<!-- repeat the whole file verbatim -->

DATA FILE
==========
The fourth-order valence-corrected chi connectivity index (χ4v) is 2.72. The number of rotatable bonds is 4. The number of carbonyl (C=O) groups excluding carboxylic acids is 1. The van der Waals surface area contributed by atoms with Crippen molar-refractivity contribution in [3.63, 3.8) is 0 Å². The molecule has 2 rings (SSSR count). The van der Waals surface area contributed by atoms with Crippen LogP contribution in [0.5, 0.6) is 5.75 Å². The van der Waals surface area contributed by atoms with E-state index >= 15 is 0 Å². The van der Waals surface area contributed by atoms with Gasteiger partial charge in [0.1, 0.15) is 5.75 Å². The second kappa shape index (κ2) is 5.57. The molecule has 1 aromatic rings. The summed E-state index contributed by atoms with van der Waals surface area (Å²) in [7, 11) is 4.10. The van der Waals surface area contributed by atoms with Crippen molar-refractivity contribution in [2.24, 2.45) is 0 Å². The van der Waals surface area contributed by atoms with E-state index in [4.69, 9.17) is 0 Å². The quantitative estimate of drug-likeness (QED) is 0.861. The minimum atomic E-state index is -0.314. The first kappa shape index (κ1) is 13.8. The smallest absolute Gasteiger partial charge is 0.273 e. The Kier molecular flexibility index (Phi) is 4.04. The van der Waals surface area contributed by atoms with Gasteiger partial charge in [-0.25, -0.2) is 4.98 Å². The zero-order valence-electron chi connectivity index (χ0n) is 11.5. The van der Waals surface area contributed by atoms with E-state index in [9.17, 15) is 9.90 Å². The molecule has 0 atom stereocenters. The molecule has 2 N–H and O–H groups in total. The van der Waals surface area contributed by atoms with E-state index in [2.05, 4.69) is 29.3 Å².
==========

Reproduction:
The fourth-order valence-corrected chi connectivity index (χ4v) is 2.72. The number of rotatable bonds is 4. The number of carbonyl (C=O) groups excluding carboxylic acids is 1. The van der Waals surface area contributed by atoms with Crippen molar-refractivity contribution in [3.63, 3.8) is 0 Å². The molecule has 2 rings (SSSR count). The van der Waals surface area contributed by atoms with Crippen LogP contribution in [0.5, 0.6) is 5.75 Å². The van der Waals surface area contributed by atoms with E-state index >= 15 is 0 Å². The van der Waals surface area contributed by atoms with Gasteiger partial charge in [0.1, 0.15) is 5.75 Å². The second kappa shape index (κ2) is 5.57. The molecule has 1 aromatic rings. The summed E-state index contributed by atoms with van der Waals surface area (Å²) in [7, 11) is 4.10. The van der Waals surface area contributed by atoms with Crippen molar-refractivity contribution in [2.24, 2.45) is 0 Å². The van der Waals surface area contributed by atoms with E-state index in [4.69, 9.17) is 0 Å². The quantitative estimate of drug-likeness (QED) is 0.861. The minimum atomic E-state index is -0.314. The first kappa shape index (κ1) is 13.8. The smallest absolute Gasteiger partial charge is 0.273 e. The Kier molecular flexibility index (Phi) is 4.04. The van der Waals surface area contributed by atoms with Gasteiger partial charge in [-0.25, -0.2) is 4.98 Å². The zero-order valence-electron chi connectivity index (χ0n) is 11.5. The van der Waals surface area contributed by atoms with E-state index in [9.17, 15) is 9.90 Å². The molecule has 0 atom stereocenters. The molecule has 2 N–H and O–H groups in total. The van der Waals surface area contributed by atoms with E-state index in [2.05, 4.69) is 29.3 Å².